Before you begin, get a hammer, nails and two-by-four lumber. Be sure to check tools to make sure they are not defective. Check to ensure you have enough light to see the work. Select and put on leather gloves, goggles, and a face shield to protect your eyes. It’s important to make sure they are clean, in good repair, and comfortable so they won’t interfere with work.
- Place a two-by-four on the work surface directly in front of you. Make sure the two-by-four is secured and stable.
- Take a nail and place it on the 2x4 where you want to pound the nail. Use your thumb and forefinger to hold the nail just below the head of the nail. Make sure you hold the nail so that the hammer will not hit your thumb or fingers.
- Take the hammer and carefully tap the nail into the wood until it stands by itself. Brace the twoby- four with your free hand if you need to make sure the board does not move as you finish nailing.
- Hammer the nail into the wood until the head of the nail is flush with the surface of the wood.
Using the worksheet below, write a safe job procedure for your
team’s job. Evaluate the SJP using the criteria discussed on the
previous page. Be prepared to analyze and evaluate SJPs developed
by other groups. Team leader: Assign different members of the
team to make sure hazards, injuries, and safety measures are
included in each step.
Reviewing the JHA
Reviewing JHAs Supports Continual Improvement
Periodically reviewing your job hazard analysis ensures that it remains current and continues to help reduce workplace accidents and injuries. Even if the job has not changed, it is possible that during the review process you will identify hazards that were not identified in the initial analysis.
- It is particularly important to review your job hazard analysis if an illness or injury occurs on a specific job. Based on the circumstances, you may determine that you need to change the job procedure to prevent similar incidents in the future.
- Any time you revise a job hazard analysis, it is important to train all employees affected by the changes in the new job methods, procedures, or protective measures adopted.
Use the JHA as a lesson plan
To get more value out of the JHA program, consider using the completed JHA as a lesson plan when training new employees. Incorporate the SJP into the organization's safety training plan. Doing so helps guarantee safe job procedures are taught from the start.
Before you run…let’s review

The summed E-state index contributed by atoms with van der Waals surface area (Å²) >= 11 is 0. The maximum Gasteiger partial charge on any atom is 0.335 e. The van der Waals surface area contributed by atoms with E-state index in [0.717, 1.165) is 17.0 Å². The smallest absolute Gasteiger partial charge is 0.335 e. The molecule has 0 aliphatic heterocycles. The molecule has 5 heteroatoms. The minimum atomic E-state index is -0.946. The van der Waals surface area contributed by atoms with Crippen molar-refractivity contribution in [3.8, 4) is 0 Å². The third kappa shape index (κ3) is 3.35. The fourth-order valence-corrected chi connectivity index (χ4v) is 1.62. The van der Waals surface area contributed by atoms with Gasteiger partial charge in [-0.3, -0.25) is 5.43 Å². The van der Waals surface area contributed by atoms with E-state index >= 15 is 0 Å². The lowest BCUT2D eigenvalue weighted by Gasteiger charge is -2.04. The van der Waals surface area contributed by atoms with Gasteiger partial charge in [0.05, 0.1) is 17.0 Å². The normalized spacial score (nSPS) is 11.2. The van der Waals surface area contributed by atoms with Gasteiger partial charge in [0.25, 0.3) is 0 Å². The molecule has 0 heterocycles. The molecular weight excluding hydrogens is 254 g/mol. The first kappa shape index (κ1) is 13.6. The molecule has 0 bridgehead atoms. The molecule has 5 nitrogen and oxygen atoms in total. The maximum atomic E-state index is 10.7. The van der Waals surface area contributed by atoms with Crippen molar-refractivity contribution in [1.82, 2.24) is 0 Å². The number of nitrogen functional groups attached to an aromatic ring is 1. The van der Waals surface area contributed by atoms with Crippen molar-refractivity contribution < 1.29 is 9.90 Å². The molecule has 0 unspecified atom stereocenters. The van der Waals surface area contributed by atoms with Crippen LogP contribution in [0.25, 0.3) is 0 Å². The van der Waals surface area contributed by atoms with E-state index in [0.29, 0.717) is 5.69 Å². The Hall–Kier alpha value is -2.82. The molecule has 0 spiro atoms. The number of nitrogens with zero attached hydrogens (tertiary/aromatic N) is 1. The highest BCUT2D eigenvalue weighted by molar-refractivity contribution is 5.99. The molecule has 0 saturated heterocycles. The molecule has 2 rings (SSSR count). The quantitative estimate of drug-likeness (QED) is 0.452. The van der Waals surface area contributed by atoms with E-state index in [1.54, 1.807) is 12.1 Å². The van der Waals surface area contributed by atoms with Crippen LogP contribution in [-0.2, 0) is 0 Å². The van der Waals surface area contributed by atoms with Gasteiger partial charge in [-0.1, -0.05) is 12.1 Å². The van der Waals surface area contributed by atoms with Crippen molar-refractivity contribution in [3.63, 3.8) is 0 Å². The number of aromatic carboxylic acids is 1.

1. It is important to involve the employee in the JHA because it builds ____________: a. doubt b. interest c. ownership d. complacency
2. Which of the following is not a good idea when conducting a JHA? a. Prioritize jobs to be analyzed b. Review accident history c. Arrange for no-notice observations d. Conduct preliminary job review
3. Which of the following is not included in a typical JHA? a. Description of each step b. Review of employee capabilities c. Identification of hazards d. Identification of safety precautions
4. Risk is determined by considering __________________ and ___________________: a. frequency, duration b. posture, behavior c. attitude, altitude d. probability, severity
5. When writing a safe job procedure make sure you: a. Write for clarity and understanding b. Write as abstract as possible c. Write in good technical jargon d. Do not include the obvious
To determine risk, crunch the numbers
It may be useful to quantify your risk assessment, especially if your employer wants you to justify investing the time and money needed to conduct the JHA. To help you do that, use the criteria and ratings within the probability and severity tables below to determine the overall risk of a task.
Probability – The likelihood of Injury or Illness
|Is the most likely and expected result if employee enters danger zone.||100|
|Is quite possible, would not be unusual, has an even 50/50 chance.||20|
|Would be unusual sequence or coincidence.||8|
|Would be a remotely possible coincidence. It has been known to have happened.||4|
|Extremely remote but possible. Has never happened after many years of exposure.||2|
|Practically impossible sequence or coincidence. Has never happened when exposed.||1|
Severity – The most likely consequence
|Minor cuts, bruises, bumps; minor damage||1|
*multiply score by the number of workers
Exercise 2: Determine the risk scores for the jobs under analysis.
Job 1 - Probability Score ______ x Severity Score _____ = Risk Score ______
Job 2 - Probability Score ______ x Severity Score _____ = Risk Score ______
Job 3 - Probability Score ______ x Severity Score _____ = Risk Score ______